S. J. V. Rouch – played for Bristol University as a batsman before coming to Thornbury as Headmaster of the Grammar School in 1935, when he joined the Committee, making several good scores for the Club. He has done a great deal for cricket at the School and has produced many good young players who afterwards made their mark, some in First Class cricket.
J. Sage – John, an Alveston boy, who had had a little coaching from W. Curtis, joined the Club in 1942. A useful, change bowler he often broke up a stubborn partnership, and when batting, slogged runs quickly to win a match. A safe field in any position, John became a useful member of the team, although he did not quite maintain his early promise. His work on the Committee was of inestimable value and he is now Chairman of the Club, and played as Vice-Captain of the 2nd XI as recently as 1966.
P.W. Setchell – took over the firm of solicitors, Thurston & Burbridge, both of whom had been keen Thornbury players, and had their offices in the High Street. Pat was a very steady left arm bowler, and could be relied on to keep quite good batsmen quiet, while as a batsman he made several good scores, when runs were needed, and his fielding and catching reached a high standard. He was elected Secretary of the Club in 1950, holding the post for 3 years, and in 1956 captained the side. His best bowling performance was in 1949 when he took 5 wickets for only 16 runs to defeat a very strong Bristol Wayfarers team.
T. C. Smith – a very good all-round cricketer with an immense passion for the game almost from the cradle. A lob bowler and a steady bay with a great reputation for fielding. So sure was his catching at long-on that E. M. Grace, when bowling, and seeing a catch going in his direction, used to shout ‘Run, Tommy, run’ and then, turning to the batsman, would say ‘You needn’t run, you’re out!’. Tommy played until he was 73, and when he fielded at point was in great danger as he was too close in. During his career he became secretary of the second XI – the Thornbury Castle C. C. – often acting as captain and treasurer from its formation in 1880 until its amalgamation with Thornbury C. C. in 1919, when he still played occasionally at ‘The Ship’. He had three sons, all good cricketers, ‘H’, ‘Fred’, and ‘Arthur’. The latter being a sound bat, who scored a great century against Berkeley at ‘The Ship’. On one occasion, when playing against ‘Robinsons’ at St Johns Lane, Bedminster, he felt compelled to retire in the middle of his innings when firing started on the nearby rifle range, as he suffered from shell-shock brought on by the War. Tommy Smith was a famous tailor, noted for the hard-wearing of his cloth and his excellent workmanship. He made all the livery for the Berkeley Hunt under the Fitzhardinges, and the ‘Pink coats’ and white breeches for the Gentry, going up to London once a week in pursuit of his trade. He lived at Porch House in Castle Street, where he had his workshop. This has now been converted into a Roman Catholic Church. In 1876 he scored 61 against Chewton Keynsham in the famous game when E. M. Grace was undefeated for 327 and Thornbury totalled 502 for the loss of only 4 wickets! H. P. Thurston was not out 55. Read more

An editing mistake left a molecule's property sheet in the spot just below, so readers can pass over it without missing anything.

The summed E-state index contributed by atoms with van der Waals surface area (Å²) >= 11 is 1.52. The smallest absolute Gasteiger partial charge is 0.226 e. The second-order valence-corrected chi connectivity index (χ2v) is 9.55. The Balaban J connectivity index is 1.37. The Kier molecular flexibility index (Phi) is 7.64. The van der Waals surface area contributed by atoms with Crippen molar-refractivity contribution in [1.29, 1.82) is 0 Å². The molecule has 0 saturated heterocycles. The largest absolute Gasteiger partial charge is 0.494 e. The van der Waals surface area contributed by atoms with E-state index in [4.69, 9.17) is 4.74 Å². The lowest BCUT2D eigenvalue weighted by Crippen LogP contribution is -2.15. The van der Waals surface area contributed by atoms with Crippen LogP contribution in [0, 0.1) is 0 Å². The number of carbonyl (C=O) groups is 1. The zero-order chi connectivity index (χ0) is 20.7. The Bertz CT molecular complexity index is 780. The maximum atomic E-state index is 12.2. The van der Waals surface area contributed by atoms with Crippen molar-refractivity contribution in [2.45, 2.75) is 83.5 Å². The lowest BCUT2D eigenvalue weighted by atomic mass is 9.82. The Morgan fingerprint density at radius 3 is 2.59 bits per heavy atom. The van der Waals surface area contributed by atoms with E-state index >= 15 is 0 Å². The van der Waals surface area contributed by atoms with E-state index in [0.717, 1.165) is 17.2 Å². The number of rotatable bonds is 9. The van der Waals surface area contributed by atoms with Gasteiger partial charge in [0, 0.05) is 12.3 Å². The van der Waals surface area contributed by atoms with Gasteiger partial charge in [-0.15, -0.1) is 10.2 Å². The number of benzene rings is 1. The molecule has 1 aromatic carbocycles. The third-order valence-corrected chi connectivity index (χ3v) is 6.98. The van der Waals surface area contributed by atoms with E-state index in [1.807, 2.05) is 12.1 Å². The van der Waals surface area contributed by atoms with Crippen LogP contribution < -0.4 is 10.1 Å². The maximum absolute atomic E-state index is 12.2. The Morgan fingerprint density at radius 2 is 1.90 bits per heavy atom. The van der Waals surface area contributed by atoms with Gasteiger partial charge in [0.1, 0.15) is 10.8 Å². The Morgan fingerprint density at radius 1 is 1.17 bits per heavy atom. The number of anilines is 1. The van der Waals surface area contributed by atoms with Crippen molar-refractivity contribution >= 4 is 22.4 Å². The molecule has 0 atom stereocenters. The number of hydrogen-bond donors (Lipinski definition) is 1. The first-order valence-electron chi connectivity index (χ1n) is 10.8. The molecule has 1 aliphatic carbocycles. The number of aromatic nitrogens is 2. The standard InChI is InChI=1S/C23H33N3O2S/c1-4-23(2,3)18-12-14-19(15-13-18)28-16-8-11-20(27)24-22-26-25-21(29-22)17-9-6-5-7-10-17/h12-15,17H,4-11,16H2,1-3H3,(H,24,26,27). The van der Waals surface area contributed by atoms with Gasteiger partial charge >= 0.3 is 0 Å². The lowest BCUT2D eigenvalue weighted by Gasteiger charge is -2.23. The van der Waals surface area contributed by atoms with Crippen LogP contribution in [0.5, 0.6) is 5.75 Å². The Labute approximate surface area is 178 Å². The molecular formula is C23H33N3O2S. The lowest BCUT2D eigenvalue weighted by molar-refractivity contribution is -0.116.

Extras – it should be mentioned that T. C. Smith (The Tailor) who had distinguished himself as a fielder at long –on when Thornbury were performing great deeds from 1870 – 1880 and then became Secretary and often captain of the 2nd XI when it was created and became the Thornbury Castle Cricket Club, turned out in 1923 at the age of 72, taking 3 wickets for 36 runs, as well as scoring 66 runs in 13 innings with a top score of 20 not out! The old man enjoyed the game so much that he would have gone on playing indefinitely, but because he would insist on fielding either at point or silly point, it was felt that the danger was so great that it was decided to stop him playing by not selecting him!
A. (‘Tass’) Thomas – ‘Tass’ Thomas lived at Oldbury and was a great left-hand bowler at a pace nearing that of the famous C. W. L. Parker, and at times was almost unplayable when assisted by Bob Clark at the other end. After his most successful season in 1919 however he departed for Australia to our great loss.
J. Thompson – the youngest son of Mr. A. E. Thompson, a baker in the High Street, Jack was a keen cricketer at an early age, and loved to be taking an active part during the whole game, and was a member of the newly-formed Thornbury Cricket Club, which amalgamated with the Thornbury C. C. in 1928, and was elected Vice Captain of the 2nd XI, which he raised to a really strong side. Quite a good bat, it was his bowling which proved more useful when he was promoted to the first XI in 1938, and during the next 9 years he took 118 wickets for an average of 15.8. An acrobatic fielder, often bringing off a spectacular catch in the manner of a soccer goal-keeper, Jack was also useful as an emergency wicket-keeper. He held office as Chairman from 1948 to 1954, and during his career worked very hard for the finances and social efforts of the Club.